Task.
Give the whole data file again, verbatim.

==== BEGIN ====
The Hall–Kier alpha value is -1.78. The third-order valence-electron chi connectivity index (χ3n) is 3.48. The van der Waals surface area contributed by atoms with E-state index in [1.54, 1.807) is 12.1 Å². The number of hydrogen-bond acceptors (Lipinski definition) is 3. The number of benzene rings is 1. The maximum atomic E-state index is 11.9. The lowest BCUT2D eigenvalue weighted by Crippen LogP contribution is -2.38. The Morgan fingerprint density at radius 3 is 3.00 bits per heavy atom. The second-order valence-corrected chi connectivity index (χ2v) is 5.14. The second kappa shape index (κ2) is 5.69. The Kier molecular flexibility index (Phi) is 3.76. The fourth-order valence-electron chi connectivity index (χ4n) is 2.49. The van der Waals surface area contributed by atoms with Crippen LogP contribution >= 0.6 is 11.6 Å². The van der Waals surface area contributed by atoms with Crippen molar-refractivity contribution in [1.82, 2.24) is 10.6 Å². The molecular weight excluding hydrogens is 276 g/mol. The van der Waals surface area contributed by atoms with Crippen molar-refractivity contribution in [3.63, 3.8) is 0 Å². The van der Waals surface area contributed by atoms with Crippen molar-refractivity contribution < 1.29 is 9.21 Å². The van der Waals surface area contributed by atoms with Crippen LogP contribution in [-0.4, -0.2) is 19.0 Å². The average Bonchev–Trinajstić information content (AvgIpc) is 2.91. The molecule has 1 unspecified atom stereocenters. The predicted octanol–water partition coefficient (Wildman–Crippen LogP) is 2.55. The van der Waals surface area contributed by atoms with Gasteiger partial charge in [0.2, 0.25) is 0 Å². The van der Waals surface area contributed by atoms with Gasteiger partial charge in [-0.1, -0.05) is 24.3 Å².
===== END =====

The Hall–Kier alpha value is -1.78. The third-order valence-electron chi connectivity index (χ3n) is 3.48. The van der Waals surface area contributed by atoms with E-state index in [1.54, 1.807) is 12.1 Å². The number of hydrogen-bond acceptors (Lipinski definition) is 3. The number of benzene rings is 1. The maximum atomic E-state index is 11.9. The lowest BCUT2D eigenvalue weighted by Crippen LogP contribution is -2.38. The Morgan fingerprint density at radius 3 is 3.00 bits per heavy atom. The second-order valence-corrected chi connectivity index (χ2v) is 5.14. The second kappa shape index (κ2) is 5.69. The Kier molecular flexibility index (Phi) is 3.76. The fourth-order valence-electron chi connectivity index (χ4n) is 2.49. The van der Waals surface area contributed by atoms with Crippen LogP contribution >= 0.6 is 11.6 Å². The van der Waals surface area contributed by atoms with Crippen molar-refractivity contribution in [1.82, 2.24) is 10.6 Å². The molecular weight excluding hydrogens is 276 g/mol. The van der Waals surface area contributed by atoms with Crippen molar-refractivity contribution in [3.63, 3.8) is 0 Å². The van der Waals surface area contributed by atoms with Crippen molar-refractivity contribution < 1.29 is 9.21 Å². The van der Waals surface area contributed by atoms with Crippen LogP contribution in [-0.4, -0.2) is 19.0 Å². The average Bonchev–Trinajstić information content (AvgIpc) is 2.91. The molecule has 1 unspecified atom stereocenters. The predicted octanol–water partition coefficient (Wildman–Crippen LogP) is 2.55. The van der Waals surface area contributed by atoms with Gasteiger partial charge in [0.2, 0.25) is 0 Å². The van der Waals surface area contributed by atoms with Gasteiger partial charge in [-0.1, -0.05) is 24.3 Å².